Central North Carolina hasn't seen much change in over 50 years...but suddenly people who have been there for generations are leaving the small farming settlements-lock, stock, and barrel. When massive warehouses surrounded by metal fencing seem to go up overnight, local businesses are bought out, and more than 6,000 families establish residence in a community named Kingdom Come, the FBI begins to suspect cult activity. Agent Ben Atkins is sent to investigate, and though he does sense something major happening, he is not convinced it is sinister. In fact, as he moves in for a closer look, he begins to wonder if those on the inside of Kingdom Come are working to keep evil out. But time is running short for him to discover the truth, as unexpected enemies-law enforcement agencies, media groups, and even the church hierarchy-threaten the community's existence.
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Larry Burkett was the founder and president of Christian Financial Concepts, which teaches Biblical principles of money management. He authored of over seventy books, including Investing for the Future, Financial Parenting, and Business by the Book, with totals in excess of 11 million. Larry's ministry also has a monthly newsletter and two daily radio broadcasts, "Money Matters" and "How to Manage Your Money."
Davis Bunn is an internationally-acclaimed author who has sold more than four million books in fifteen languages. He has been honored with three Christy Awards and is a sought-after lecturer in the art of writing. Visit his website at davisbunn.com.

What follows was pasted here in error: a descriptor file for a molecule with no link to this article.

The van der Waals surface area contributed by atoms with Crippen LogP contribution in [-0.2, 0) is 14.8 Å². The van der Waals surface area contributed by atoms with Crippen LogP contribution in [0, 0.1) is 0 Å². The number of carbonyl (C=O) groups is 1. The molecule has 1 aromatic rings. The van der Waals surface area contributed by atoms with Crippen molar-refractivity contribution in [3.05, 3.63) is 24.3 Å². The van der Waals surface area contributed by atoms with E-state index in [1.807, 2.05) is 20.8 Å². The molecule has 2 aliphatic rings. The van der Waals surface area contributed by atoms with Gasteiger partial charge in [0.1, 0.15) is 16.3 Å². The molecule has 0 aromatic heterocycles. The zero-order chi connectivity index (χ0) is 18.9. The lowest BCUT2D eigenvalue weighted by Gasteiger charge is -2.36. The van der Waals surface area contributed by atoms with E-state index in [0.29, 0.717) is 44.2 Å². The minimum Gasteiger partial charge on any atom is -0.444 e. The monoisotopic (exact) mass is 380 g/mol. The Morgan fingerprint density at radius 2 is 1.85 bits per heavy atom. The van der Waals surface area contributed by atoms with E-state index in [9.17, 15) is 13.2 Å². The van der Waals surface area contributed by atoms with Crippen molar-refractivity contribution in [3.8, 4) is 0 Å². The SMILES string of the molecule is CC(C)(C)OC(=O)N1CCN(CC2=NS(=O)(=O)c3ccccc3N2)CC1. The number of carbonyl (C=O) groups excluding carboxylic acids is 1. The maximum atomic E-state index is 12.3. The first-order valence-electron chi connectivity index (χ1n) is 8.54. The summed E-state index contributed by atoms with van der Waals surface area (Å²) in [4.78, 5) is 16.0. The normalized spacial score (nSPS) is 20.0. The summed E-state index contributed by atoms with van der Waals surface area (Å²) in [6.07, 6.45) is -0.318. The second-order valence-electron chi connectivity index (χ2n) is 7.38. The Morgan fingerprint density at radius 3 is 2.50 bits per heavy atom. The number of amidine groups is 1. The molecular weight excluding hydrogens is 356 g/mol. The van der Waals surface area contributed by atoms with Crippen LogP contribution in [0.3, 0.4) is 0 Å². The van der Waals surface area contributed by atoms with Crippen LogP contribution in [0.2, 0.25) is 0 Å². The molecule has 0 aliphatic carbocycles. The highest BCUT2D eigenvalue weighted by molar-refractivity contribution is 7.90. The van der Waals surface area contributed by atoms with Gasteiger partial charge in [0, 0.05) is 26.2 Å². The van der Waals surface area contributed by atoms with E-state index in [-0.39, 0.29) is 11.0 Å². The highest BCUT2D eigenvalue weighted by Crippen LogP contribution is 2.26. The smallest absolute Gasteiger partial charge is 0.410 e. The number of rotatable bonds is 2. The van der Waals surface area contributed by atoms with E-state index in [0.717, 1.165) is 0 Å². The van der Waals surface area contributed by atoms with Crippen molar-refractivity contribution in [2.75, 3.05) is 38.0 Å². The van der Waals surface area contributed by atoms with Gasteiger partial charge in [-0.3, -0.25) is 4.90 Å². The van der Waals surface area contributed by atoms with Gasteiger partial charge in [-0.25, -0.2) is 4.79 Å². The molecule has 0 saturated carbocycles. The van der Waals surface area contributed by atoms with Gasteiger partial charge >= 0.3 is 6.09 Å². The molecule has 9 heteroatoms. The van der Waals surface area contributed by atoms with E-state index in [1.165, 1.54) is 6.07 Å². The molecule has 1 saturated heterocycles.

In rural North Carolina, two sleepy hamlets have been taken over suddenly by a large, extremely organized community known as Kingdom Come. Certain that they have a cult of unprecedented proportions on their hands, FBI agents attempt to infiltrate it, find its arms cache and bring its leaders to justice. While this setup seems to promise a tense thriller, the novel instead devolves quickly into a paranoid depiction of an America in which the government and media target God-fearing Christians as public enemy number one. Although peppered with suspenseful scenes and blessed with one strong, well-developed female character, the narrative is ultimately dogged by implausibility and poor pacing. Burkett (famous for his personal finance books for Christians) and Bunn (an award-winning Christian novelist) reveal the truth about the community far too early. This at least should give them time to explain the cultish menace they describe in the first pages, but they provide only a partial accounting. The rest of the plot follows a battle between vindictive, ugly, one-dimensional villains (a few of whom do experience redemption, but it is too glibly telegraphed) and protagonists who remain unaccountable for their behavior save that they are simply obeying God's directives. The dialogue between the heroes at the end indicates that Burkett and Bunn plan to write a sequel. One hopes that it will be longer on intrigue and shorter on spiritual thriller clich s. (Jan.)
Copyright 2000 Reed Business Information, Inc.
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